The assassin is supposed to creep through the shadows and backstab his targets or silently cut the rope suspending a heavy crate. He has the thinnest skin of the bunch and his only other attack is a dainty dagger-slap. Even if he quietly removes one guard from a room, what is he supposed to do about the other five alerted by the screams? The shielded warrior can take them on, but without a ranged weapon or the ability to hide, he might as well be toting glowsticks for the archers of the next section to aim at. What we have here is an issue of balance.

click to enlargeThe archer and mage are the only way to go. Each can suck up fair amounts of damage and deal it right back. They also have the benefit of range, assuming you’re fine with unswitchable, standard, Y-axis aiming. I am not. It makes me feel like I’m in a righty-loosey red-means-go bizarro-world. How, after all these years, do you not incorporate the most basic control option in all of gaming? If the rest of Elements is any indication, it’s due to a complete lack of quality control.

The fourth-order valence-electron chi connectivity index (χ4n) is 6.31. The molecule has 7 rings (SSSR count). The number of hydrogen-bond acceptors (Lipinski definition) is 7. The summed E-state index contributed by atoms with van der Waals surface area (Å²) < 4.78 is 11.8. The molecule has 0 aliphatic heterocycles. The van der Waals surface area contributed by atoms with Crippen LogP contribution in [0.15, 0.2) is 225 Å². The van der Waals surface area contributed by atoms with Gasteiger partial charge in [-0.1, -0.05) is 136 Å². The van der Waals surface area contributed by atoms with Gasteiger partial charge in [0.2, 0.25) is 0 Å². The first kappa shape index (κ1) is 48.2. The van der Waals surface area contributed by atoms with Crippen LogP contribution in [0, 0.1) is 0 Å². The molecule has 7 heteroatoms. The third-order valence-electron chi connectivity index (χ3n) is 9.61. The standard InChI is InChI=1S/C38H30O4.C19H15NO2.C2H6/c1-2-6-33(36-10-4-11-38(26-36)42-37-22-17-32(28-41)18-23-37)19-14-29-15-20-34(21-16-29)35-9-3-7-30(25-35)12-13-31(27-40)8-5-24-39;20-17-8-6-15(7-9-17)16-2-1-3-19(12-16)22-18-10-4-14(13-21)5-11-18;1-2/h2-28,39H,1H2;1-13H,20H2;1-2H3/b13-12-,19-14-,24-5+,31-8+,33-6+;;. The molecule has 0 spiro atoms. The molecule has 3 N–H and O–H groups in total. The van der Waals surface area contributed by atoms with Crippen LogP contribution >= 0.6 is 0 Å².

I could inundate you with tales of vital objects disappearing, level-ending enemies failing to appear, and an A.I. that fluctuates between omniscience and fetal stupidity. Perhaps you would like to hear how I fell through ankle-deep water and drowned... during a cut-scene. Instead, I’ll emphasize a glitch that deserves its own paragraph of infamy. I want someone at Ubisoft to read this and know just how much anguish I endured.

I had to find Lord Menelag’s manor after entering the gates of Stonehelm. I sauntered through the courtyard, entered a pub, and inexplicably failed my objective. On the second try, I skipped the pub and went through the left alleyway. Failure. I took the middle path, the right path, and even stood perfectly still. Failure times three. After twelve tries I sprinted towards a gate and saw the words “Objective Complete.” I paused, saved, resumed play, and… failure. With only two seconds between the save and instant death, I had to restart the entire game.